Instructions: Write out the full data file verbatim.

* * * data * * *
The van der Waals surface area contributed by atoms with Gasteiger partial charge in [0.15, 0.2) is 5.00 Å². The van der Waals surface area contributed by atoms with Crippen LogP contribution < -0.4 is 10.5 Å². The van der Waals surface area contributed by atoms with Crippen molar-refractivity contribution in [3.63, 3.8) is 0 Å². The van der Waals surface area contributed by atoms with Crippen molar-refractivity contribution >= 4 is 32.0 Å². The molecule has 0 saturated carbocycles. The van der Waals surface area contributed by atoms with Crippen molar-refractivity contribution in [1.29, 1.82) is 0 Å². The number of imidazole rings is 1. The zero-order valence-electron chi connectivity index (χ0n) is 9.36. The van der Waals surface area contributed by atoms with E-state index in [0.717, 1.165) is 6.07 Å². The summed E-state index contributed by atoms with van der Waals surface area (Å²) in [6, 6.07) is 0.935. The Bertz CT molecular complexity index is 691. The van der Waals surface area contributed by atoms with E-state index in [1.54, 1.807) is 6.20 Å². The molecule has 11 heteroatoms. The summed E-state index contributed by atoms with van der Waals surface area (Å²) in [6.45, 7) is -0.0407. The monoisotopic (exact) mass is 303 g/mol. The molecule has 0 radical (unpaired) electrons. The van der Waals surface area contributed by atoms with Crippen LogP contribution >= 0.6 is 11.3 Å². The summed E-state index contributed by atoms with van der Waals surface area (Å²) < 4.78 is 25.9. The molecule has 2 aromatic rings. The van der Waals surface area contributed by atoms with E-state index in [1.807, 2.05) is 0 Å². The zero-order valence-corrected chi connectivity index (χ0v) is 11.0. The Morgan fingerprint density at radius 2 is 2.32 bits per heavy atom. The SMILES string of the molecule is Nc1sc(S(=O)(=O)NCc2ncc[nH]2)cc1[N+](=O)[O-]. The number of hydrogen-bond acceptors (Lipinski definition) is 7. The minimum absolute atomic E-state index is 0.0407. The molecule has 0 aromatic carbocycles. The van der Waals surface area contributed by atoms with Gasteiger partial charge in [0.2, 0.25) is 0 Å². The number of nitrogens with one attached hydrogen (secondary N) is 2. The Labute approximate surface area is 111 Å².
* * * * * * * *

The van der Waals surface area contributed by atoms with Gasteiger partial charge in [0.15, 0.2) is 5.00 Å². The van der Waals surface area contributed by atoms with Crippen LogP contribution < -0.4 is 10.5 Å². The van der Waals surface area contributed by atoms with Crippen molar-refractivity contribution in [3.63, 3.8) is 0 Å². The van der Waals surface area contributed by atoms with Crippen molar-refractivity contribution >= 4 is 32.0 Å². The molecule has 0 saturated carbocycles. The van der Waals surface area contributed by atoms with Crippen molar-refractivity contribution in [1.29, 1.82) is 0 Å². The number of imidazole rings is 1. The zero-order valence-electron chi connectivity index (χ0n) is 9.36. The van der Waals surface area contributed by atoms with E-state index in [0.717, 1.165) is 6.07 Å². The summed E-state index contributed by atoms with van der Waals surface area (Å²) in [6, 6.07) is 0.935. The Bertz CT molecular complexity index is 691. The van der Waals surface area contributed by atoms with E-state index in [1.54, 1.807) is 6.20 Å². The molecule has 11 heteroatoms. The summed E-state index contributed by atoms with van der Waals surface area (Å²) in [6.45, 7) is -0.0407. The monoisotopic (exact) mass is 303 g/mol. The molecule has 0 radical (unpaired) electrons. The van der Waals surface area contributed by atoms with Crippen LogP contribution >= 0.6 is 11.3 Å². The summed E-state index contributed by atoms with van der Waals surface area (Å²) < 4.78 is 25.9. The molecule has 2 aromatic rings. The van der Waals surface area contributed by atoms with E-state index in [1.807, 2.05) is 0 Å². The zero-order valence-corrected chi connectivity index (χ0v) is 11.0. The Morgan fingerprint density at radius 2 is 2.32 bits per heavy atom. The SMILES string of the molecule is Nc1sc(S(=O)(=O)NCc2ncc[nH]2)cc1[N+](=O)[O-]. The number of hydrogen-bond acceptors (Lipinski definition) is 7. The minimum absolute atomic E-state index is 0.0407. The molecule has 0 aromatic carbocycles. The van der Waals surface area contributed by atoms with Gasteiger partial charge in [0.2, 0.25) is 0 Å². The number of nitrogens with one attached hydrogen (secondary N) is 2. The Labute approximate surface area is 111 Å².